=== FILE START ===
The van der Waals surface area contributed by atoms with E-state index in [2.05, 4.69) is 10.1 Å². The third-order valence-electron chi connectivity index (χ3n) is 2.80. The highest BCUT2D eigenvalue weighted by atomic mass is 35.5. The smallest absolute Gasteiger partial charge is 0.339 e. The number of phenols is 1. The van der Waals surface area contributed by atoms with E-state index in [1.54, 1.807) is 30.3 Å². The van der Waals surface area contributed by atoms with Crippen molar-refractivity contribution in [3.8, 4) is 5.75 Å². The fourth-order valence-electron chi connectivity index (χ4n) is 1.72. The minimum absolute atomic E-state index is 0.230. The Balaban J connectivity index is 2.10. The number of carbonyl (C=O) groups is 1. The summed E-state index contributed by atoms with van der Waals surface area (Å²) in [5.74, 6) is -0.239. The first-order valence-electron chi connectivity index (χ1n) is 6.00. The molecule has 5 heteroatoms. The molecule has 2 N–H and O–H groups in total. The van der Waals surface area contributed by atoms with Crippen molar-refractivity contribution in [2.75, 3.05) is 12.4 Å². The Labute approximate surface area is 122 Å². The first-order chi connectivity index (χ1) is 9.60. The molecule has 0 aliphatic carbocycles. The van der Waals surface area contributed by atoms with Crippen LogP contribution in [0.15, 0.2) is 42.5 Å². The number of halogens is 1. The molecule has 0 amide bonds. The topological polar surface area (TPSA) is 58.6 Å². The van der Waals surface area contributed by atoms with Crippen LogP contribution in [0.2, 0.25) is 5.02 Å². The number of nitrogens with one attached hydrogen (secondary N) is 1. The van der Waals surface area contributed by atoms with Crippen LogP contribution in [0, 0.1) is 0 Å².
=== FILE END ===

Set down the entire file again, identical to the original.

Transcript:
The van der Waals surface area contributed by atoms with E-state index in [2.05, 4.69) is 10.1 Å². The third-order valence-electron chi connectivity index (χ3n) is 2.80. The highest BCUT2D eigenvalue weighted by atomic mass is 35.5. The smallest absolute Gasteiger partial charge is 0.339 e. The number of phenols is 1. The van der Waals surface area contributed by atoms with E-state index in [1.54, 1.807) is 30.3 Å². The van der Waals surface area contributed by atoms with Crippen molar-refractivity contribution in [3.8, 4) is 5.75 Å². The fourth-order valence-electron chi connectivity index (χ4n) is 1.72. The minimum absolute atomic E-state index is 0.230. The Balaban J connectivity index is 2.10. The number of carbonyl (C=O) groups is 1. The summed E-state index contributed by atoms with van der Waals surface area (Å²) in [5.74, 6) is -0.239. The first-order valence-electron chi connectivity index (χ1n) is 6.00. The molecule has 5 heteroatoms. The molecule has 2 N–H and O–H groups in total. The van der Waals surface area contributed by atoms with Crippen molar-refractivity contribution in [2.75, 3.05) is 12.4 Å². The Labute approximate surface area is 122 Å². The first-order chi connectivity index (χ1) is 9.60. The molecule has 0 aliphatic carbocycles. The van der Waals surface area contributed by atoms with Crippen LogP contribution in [0.15, 0.2) is 42.5 Å². The number of halogens is 1. The molecule has 0 amide bonds. The topological polar surface area (TPSA) is 58.6 Å². The van der Waals surface area contributed by atoms with Crippen LogP contribution in [0.2, 0.25) is 5.02 Å². The number of nitrogens with one attached hydrogen (secondary N) is 1. The van der Waals surface area contributed by atoms with Crippen LogP contribution in [0, 0.1) is 0 Å².